EPA strengthens ozone standards to protect public health

Agency says new standards will benefit those with asthma, other lung diseases

Posted October 7, 2015

Based on extensive scientific evidence on effects that ground-level ozone pollution, or smog, has on public health and welfare, EPA has strengthened the National Ambient Air Quality Standards (NAAQS) for ground-level ozone to 70 parts per billion (ppb) from 75 ppb to protect public health. According to EPA, the updated standards will reduce Americans’ exposure to ozone, improving public health protection, particularly for at-risk groups including children, older adults, and people of all ages who have lung diseases such as asthma. Ground-level ozone forms when nitrogen oxides (NOx) and volatile organic compounds (VOCs) react in the air.

EPA examined nearly 2,300 studies in this review of the ozone standards including more than 1,000 new studies published since the last review of the standards in 2008. Scientific evidence shows that ozone can cause a number of harmful effects on the respiratory system, including difficulty breathing and inflammation of the airways. According to EPA, the revised standards will significantly improve public health protection, resulting in fewer premature deaths, and thousands fewer missed school and work days and asthma attacks. For people with lung diseases like COPD (chronic obstructive pulmonary disease) or the 23 million Americans and 6 million children living with asthma, these effects can aggravate their diseases, leading to increased medication use, emergency room visits, and hospital admissions. Evidence also indicates that long-term exposure to ozone is likely to be one of many causes of asthma development. And studies show that ozone exposure is likely to cause premature death. The public health benefits of the updated standards, estimated at $2.9 to $5.9 billion annually in 2025, outweigh the estimated annual costs of $1.4 billion.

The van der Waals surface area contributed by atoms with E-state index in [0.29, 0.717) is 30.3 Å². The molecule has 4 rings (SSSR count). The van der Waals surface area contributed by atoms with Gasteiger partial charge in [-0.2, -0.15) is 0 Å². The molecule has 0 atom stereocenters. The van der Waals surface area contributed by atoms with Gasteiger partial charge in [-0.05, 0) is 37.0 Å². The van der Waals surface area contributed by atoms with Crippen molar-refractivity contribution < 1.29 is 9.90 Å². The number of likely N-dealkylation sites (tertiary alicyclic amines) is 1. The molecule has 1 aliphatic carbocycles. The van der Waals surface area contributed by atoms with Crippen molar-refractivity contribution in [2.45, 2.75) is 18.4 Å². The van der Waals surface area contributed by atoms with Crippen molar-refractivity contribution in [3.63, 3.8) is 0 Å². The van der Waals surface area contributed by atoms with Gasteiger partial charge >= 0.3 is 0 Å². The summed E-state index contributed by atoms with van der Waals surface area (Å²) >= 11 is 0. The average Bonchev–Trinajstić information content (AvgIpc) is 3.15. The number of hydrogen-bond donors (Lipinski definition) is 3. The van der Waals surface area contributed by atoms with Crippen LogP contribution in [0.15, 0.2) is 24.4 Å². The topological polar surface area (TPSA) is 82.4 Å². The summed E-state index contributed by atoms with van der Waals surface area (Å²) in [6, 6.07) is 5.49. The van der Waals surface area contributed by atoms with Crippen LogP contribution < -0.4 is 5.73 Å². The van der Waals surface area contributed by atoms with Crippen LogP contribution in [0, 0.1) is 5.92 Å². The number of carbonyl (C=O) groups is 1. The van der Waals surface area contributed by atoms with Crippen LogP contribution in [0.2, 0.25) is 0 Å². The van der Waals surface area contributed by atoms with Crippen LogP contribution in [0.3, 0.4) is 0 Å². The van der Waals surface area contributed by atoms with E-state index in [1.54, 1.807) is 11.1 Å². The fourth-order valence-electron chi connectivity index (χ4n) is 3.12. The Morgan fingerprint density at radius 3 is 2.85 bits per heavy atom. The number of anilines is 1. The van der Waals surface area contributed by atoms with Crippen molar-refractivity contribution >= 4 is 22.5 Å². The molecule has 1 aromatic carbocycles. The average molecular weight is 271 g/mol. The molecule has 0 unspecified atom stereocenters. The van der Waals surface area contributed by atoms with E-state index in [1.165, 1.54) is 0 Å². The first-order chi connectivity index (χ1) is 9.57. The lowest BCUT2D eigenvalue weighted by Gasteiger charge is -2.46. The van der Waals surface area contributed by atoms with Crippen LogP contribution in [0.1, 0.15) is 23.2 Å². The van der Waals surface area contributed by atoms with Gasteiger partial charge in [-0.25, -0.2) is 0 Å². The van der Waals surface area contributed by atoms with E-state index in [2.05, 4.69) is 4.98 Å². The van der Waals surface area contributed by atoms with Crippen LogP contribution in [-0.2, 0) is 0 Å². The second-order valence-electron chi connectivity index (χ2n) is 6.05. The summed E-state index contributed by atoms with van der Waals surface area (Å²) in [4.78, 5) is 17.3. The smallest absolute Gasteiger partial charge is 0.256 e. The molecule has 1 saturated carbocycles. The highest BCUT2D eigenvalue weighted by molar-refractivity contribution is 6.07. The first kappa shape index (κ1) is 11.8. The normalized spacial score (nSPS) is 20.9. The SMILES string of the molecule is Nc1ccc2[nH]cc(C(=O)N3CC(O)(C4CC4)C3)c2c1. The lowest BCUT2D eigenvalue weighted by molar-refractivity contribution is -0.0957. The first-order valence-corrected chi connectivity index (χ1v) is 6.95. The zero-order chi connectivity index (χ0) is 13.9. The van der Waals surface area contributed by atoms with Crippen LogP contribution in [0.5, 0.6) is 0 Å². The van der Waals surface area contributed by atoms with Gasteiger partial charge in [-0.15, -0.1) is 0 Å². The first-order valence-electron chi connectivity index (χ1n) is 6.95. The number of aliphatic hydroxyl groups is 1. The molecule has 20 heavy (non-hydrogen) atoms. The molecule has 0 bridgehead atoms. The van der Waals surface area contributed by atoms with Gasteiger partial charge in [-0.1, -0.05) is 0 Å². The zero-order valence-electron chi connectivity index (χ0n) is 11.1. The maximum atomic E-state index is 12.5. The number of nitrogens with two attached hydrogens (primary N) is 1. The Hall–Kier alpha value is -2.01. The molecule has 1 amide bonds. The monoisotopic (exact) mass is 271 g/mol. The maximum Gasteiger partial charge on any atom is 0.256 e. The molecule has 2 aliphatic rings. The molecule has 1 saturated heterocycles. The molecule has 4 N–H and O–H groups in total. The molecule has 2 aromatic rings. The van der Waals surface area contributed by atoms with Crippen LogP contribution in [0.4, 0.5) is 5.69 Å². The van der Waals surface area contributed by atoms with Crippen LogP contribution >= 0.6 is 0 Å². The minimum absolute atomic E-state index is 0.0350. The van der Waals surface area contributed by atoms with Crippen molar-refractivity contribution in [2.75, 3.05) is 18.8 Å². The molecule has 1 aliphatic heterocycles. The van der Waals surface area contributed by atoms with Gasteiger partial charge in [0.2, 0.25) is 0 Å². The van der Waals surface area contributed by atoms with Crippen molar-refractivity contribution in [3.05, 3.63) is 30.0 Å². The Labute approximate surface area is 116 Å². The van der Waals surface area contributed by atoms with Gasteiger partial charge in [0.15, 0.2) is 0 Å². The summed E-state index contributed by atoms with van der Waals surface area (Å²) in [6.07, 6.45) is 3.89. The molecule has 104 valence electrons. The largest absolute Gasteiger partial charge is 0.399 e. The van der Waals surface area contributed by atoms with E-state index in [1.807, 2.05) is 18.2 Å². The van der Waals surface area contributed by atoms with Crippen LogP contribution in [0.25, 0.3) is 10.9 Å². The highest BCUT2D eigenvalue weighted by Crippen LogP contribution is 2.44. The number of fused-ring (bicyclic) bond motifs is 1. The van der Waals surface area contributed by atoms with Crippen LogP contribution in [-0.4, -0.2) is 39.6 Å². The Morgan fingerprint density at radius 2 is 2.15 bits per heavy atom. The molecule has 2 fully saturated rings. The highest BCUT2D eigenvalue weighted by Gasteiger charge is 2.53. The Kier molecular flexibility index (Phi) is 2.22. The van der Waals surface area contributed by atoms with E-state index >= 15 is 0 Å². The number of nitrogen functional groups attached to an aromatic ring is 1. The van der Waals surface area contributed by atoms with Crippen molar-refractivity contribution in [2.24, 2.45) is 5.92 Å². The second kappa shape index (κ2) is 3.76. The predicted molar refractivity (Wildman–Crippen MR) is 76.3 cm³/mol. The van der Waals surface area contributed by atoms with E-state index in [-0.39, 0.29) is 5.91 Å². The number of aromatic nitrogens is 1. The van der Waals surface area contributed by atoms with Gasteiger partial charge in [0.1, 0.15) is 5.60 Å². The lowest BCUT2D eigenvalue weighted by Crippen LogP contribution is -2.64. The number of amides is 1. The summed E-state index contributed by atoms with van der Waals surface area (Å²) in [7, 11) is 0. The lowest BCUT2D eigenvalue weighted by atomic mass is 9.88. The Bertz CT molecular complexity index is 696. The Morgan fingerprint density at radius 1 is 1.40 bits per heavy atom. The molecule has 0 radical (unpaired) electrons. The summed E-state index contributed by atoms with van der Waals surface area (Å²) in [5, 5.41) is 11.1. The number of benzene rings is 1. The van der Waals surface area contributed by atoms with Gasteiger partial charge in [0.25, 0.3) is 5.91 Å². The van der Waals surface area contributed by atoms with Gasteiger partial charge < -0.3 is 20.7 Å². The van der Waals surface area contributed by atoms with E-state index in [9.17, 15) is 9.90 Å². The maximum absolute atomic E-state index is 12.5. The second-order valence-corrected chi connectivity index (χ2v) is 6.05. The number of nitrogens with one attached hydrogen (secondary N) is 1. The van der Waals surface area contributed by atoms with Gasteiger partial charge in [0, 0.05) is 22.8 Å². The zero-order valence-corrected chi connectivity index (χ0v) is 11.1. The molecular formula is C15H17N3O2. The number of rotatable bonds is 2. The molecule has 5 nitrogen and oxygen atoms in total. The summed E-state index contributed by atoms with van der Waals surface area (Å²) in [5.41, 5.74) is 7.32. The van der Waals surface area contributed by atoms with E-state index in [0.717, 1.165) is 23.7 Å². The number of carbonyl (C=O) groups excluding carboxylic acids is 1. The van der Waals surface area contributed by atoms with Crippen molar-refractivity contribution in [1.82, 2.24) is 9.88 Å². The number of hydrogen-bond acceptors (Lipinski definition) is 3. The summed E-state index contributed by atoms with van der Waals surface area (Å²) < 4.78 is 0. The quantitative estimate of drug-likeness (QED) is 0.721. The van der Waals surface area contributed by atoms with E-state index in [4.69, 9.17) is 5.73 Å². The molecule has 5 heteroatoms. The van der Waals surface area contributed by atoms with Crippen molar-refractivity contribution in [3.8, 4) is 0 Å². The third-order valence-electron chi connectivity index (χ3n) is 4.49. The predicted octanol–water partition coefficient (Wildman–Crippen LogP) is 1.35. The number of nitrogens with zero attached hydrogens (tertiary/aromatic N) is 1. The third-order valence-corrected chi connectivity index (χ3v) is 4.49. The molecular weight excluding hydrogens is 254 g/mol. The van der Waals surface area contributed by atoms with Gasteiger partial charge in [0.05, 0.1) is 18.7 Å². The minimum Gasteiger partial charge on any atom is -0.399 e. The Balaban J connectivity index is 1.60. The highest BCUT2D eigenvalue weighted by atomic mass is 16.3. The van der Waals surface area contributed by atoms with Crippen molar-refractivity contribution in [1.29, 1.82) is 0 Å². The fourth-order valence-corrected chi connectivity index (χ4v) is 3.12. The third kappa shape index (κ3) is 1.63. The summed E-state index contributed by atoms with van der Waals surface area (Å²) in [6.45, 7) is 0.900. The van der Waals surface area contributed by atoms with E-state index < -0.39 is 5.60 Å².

Local communities, states, and the federal government have made substantial progress in reducing ground-level ozone. EPA says that nationally, from 1980 to 2014, average ozone levels have fallen 33 percent, while the economy has continued to grow. And by 2025, the agency projects that existing rules and programs will bring the vast majority of the remaining counties into compliance. Advances in pollution control technology for vehicles and industry along with other emission reduction standards, including “Tier 3” clean vehicle and fuels standards, the Clean Power Plan, and the Mercury and Air Toxics Standards, will significantly cut smog-forming emissions, helping states meet the updated ozone standards.

To ensure that people are alerted when ozone reaches unhealthy levels, EPA is extending the ozone monitoring season for 32 states and the District of Columbia. This is particularly important for at-risk groups, including children and people with asthma, because it will provide information so families can take steps to protect their health on smoggy days.

EPA also is strengthening the “secondary ozone standard” to 70 ppb, which it says will improve protection for trees, plants, and ecosystems. New studies since the last review of the standards add to evidence showing that repeated exposure to ozone reduces growth and has other harmful effects on plants and trees. These types of effects have the potential to harm ecosystems and the benefits they provide.

The Clean Air Act provides states with time to meet the standards. Depending on the severity of their ozone problem, areas would have until between 2020 and 2037 to meet the standards.

The Clean Air Act requires EPA to review the ozone standards every five years to determine whether they should be revised in light of the latest science. The agency received more than 430,000 written comments on the proposed standards and held three public hearings.

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